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IMG_5345London Food (IV) – Ottolenghi’s Nopi

So, having enjoyed last year’s experience at Ottolenghi’s Spitalfields location, we took our precautions and booked a table at Nopi well in advance. Rightly so, seeing as the place was packed! I am an enormous fan of the Plenty books, mainly as the recipes remain so accessible. Sure, you need a couple of ingredients that may be relatively obscure to what you would normally put to use in everyday cooking, but overall, I am always surprised by the ease and speed of actually preparing the food. The food presented in Nopi is from a different level though, and whereas the explanations still make it sound doable and easy, from my experience, there are a couple of recipes that you would need to put through a test-run before presenting them at a dinner party. Continue reading →


IMG_5096Food & Wine – Salmon and Sweetness

For a long time, wines with a bit of sweetness were the bane of the wine world. Mosel wines with Prädikat or not, Vouvray demi-sec, a whole range of Alsacien wines; all of them have fallen or are still falling in disarray. Sure, the producers are at times to blame as well, like the whole Blue Nun fiasco still impacting the image people have of German wines, or the complete lack of residual sugar indication on the label in the Alsace in the past. Nonetheless, there still seems to be an at times stupefying aversion when people find something sweet, yet not overly sugary in their glass. They can wax lyrical about the wine’s aromas and presence on the palate, all to ruin it with a nasty ‘it is a bit sweet, isn’t it’ which more often than not is the end of their judgement. Continue reading →


IMG_55072017 week 7 – Pithon-Paillé, Bonnes Blanche 2013

In honor of Chenin Day, back to the place where it all began: Anjou! The region produces some of the greatest white wines in the world, but is woefully underappreciated. This is in large part the result of an overly complicated appellation structure. The first thing to understand is that in the Loire valley, appellations are stacked on each other. It is perfectly possible to go to a vineyard located in the village of Bonnezeaux and produce one of the following appellations: Bonnezeaux (sweet), Anjou (white or red), Cabernet d’Anjou (red), Rosé d’Anjou (rosé), or Coteaux du Layon (sweet). Continue reading →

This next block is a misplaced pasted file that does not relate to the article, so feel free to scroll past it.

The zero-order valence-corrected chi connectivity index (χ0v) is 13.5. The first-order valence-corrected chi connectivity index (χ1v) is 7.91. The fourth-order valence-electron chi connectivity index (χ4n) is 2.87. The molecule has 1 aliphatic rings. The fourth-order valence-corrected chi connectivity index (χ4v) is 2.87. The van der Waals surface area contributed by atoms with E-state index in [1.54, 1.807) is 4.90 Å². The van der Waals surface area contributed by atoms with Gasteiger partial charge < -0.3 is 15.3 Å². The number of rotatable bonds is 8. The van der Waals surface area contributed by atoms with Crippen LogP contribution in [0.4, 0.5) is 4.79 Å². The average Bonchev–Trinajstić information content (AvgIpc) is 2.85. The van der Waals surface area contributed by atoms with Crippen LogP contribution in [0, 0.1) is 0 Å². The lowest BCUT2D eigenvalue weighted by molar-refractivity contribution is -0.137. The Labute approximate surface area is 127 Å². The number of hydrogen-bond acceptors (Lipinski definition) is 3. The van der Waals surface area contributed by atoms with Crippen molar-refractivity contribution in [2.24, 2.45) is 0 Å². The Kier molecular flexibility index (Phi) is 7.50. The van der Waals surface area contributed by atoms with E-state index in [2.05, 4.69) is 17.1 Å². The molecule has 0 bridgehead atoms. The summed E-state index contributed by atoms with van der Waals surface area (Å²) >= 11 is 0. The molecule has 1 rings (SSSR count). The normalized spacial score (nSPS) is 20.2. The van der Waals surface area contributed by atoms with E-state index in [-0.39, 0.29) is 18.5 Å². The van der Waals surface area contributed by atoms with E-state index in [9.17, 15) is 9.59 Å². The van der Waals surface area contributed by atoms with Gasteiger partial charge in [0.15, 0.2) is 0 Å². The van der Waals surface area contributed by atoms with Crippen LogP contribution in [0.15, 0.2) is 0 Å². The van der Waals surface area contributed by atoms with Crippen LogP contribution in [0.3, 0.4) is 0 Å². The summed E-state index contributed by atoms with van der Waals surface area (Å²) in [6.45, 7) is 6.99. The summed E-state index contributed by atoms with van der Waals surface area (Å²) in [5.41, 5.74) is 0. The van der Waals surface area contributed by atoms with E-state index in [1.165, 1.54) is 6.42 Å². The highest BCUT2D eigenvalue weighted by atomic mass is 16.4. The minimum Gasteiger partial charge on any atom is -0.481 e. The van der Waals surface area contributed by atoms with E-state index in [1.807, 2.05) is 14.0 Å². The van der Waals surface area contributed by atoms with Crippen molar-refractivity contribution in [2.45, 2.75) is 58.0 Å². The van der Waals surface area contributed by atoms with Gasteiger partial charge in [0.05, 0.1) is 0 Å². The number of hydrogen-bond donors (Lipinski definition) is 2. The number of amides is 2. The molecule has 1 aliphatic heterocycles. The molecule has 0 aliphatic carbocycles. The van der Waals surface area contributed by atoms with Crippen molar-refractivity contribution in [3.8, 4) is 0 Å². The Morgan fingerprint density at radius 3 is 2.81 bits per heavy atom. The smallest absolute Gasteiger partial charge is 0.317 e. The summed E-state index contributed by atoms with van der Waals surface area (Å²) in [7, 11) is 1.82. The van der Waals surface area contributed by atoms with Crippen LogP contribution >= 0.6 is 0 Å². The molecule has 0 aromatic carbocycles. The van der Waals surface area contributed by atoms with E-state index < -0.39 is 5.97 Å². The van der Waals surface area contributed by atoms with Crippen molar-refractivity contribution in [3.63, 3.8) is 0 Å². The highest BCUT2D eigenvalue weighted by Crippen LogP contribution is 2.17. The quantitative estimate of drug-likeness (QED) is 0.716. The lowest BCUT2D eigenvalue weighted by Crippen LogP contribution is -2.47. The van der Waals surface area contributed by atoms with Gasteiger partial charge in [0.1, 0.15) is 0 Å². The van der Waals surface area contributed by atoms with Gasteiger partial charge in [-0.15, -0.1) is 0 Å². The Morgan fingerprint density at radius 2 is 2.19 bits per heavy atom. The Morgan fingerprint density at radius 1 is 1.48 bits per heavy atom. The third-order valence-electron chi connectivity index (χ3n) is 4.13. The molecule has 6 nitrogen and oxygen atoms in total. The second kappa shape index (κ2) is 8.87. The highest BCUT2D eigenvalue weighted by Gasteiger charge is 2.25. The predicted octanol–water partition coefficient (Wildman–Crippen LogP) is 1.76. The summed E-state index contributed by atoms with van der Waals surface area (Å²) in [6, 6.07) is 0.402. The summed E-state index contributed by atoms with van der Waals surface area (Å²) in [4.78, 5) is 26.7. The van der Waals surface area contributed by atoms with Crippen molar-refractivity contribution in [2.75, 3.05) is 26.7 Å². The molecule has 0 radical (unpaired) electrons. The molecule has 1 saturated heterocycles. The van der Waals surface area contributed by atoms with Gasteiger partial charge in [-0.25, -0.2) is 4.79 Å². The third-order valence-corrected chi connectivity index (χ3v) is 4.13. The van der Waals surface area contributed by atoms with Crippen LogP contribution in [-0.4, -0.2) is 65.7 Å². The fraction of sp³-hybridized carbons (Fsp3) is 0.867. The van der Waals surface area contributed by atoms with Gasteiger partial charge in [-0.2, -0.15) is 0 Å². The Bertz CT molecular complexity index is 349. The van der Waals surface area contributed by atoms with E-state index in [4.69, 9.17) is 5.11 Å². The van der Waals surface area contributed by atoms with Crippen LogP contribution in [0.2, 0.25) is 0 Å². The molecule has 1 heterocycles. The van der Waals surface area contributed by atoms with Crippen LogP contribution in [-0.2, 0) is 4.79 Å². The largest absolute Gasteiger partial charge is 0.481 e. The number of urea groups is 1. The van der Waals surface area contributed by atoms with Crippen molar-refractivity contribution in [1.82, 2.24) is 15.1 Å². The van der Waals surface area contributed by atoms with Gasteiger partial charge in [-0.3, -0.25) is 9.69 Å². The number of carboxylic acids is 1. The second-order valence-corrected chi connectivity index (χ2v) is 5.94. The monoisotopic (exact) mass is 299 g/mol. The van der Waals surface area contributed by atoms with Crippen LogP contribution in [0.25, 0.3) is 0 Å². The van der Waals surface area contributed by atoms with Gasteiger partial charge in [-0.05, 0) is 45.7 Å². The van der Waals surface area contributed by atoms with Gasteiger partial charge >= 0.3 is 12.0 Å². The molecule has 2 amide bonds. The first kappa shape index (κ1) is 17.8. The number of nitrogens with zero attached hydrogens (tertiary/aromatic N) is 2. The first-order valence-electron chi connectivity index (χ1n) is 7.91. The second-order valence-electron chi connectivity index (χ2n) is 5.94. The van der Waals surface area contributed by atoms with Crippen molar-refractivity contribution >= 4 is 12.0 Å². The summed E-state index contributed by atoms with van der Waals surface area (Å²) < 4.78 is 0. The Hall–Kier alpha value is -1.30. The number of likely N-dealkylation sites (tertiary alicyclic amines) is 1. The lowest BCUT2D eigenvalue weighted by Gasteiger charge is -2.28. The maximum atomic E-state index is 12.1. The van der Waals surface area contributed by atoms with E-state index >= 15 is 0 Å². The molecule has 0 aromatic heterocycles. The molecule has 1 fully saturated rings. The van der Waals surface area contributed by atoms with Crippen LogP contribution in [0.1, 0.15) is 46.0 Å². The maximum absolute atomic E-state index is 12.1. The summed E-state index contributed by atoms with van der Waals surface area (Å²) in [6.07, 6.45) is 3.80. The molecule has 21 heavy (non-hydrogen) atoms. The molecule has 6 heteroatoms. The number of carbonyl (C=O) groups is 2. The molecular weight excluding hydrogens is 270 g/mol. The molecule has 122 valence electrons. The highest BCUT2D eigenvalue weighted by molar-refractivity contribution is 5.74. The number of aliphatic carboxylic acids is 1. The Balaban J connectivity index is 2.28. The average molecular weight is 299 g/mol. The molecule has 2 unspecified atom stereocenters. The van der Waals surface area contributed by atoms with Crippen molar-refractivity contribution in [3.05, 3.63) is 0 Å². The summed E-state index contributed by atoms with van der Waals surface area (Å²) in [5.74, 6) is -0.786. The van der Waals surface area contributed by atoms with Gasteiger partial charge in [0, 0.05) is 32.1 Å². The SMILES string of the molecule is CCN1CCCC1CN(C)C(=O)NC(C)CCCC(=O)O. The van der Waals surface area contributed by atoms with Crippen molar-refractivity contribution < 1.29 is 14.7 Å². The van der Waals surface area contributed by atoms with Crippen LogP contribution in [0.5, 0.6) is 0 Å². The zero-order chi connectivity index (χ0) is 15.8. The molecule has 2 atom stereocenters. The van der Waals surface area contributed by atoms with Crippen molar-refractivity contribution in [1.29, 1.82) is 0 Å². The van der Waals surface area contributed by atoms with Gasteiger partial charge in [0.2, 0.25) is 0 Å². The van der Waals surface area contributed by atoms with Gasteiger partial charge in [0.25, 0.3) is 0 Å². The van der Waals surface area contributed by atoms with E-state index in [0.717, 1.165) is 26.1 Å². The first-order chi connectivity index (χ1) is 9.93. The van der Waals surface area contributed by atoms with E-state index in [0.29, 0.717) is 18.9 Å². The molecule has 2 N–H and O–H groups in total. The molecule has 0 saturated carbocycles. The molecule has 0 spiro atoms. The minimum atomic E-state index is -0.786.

IMG_0897Food & Wine – Asparagus galore

We are nearing the end of the growing season of one of my favorite vegetables: white asparagus. I grew up in a town that has in recent years styled itself as Belgium’s hub, and rightly so. Kinrooi is one of the biggest producer of white asparagus, and unlike the big, fat stems that are more about volume, here they are properly treated as a foodie’s treasure. Even though I have lived in Brussels for the past couple of years, I would never dream of buying my asparagus anywhere else, and it is always a great way to welcome Spring. What better way to now end the season than with two Belgian classics? Continue reading →


IMG_5400An impression of the Real Wine Fair (II)

Moving on to the other side of the world, South Africa. Three estates were present: Mother Rock, mentioned here and here in the past; Jurgen Gouws, whose wines could qualify as my gateway drug to South Africa after having tasted them at RAW two years ago; and Testalonga, the solo-project of Craig and Carla Hawkins. I have tasted quite a few of their wines at separate occasions, so this was a great opportunity to go through the full lineup. All in all, the wines are exemplary expressions of their variety, yet characterized by a freshness and purity that really shows the signature of the winemaker. Continue reading →


IMG_5394An impression of the Real Wine Fair (I)

The 2014 edition of the Real Wine Fair was my first proper wine event. Two intense days packed with tasting, attending presentations given by experts, plunging into the completely unknown with Georgian wines and still remembering great wines made by the likes of Olivier Pithon, Elisabetta Foradori and Anton Van Klopper (just a few months back, I cracked my last, wonderful bottle of his 2010 Lucy Margaux pinot noir). The last couple of years I had to chose to either attend the RWF or RAW, given that London is not exactly cheap and winewriting doesn’t generate anything worthy of the term revenue. This year however, thanks to the combination of cheap Eurostar tickets and suitable dates, I had the luck of attending both fairs. Continue reading →


IMG_5259Food & Wine – Easter lamb & ratatouille

Given that I wrote about pairing a non-French dish with French wines last week, why not turn it around and pair a French classic with something a bit more international?

Food-wise, Easter is perhaps the most traditional holiday. I can’t recall ever having eaten anything else but lamb, in various preparations of course, but the gist of it remains the same. So for the family, what else to make but a nice, slow-roasted lamb shoulder glazed with mustard seeds and honey, accompanied by a truly French classic dish: ratatouille? Continue reading →


IMG_08842017 week 6 – Domaine des Cavarodes, Franche-Comté rouge 2014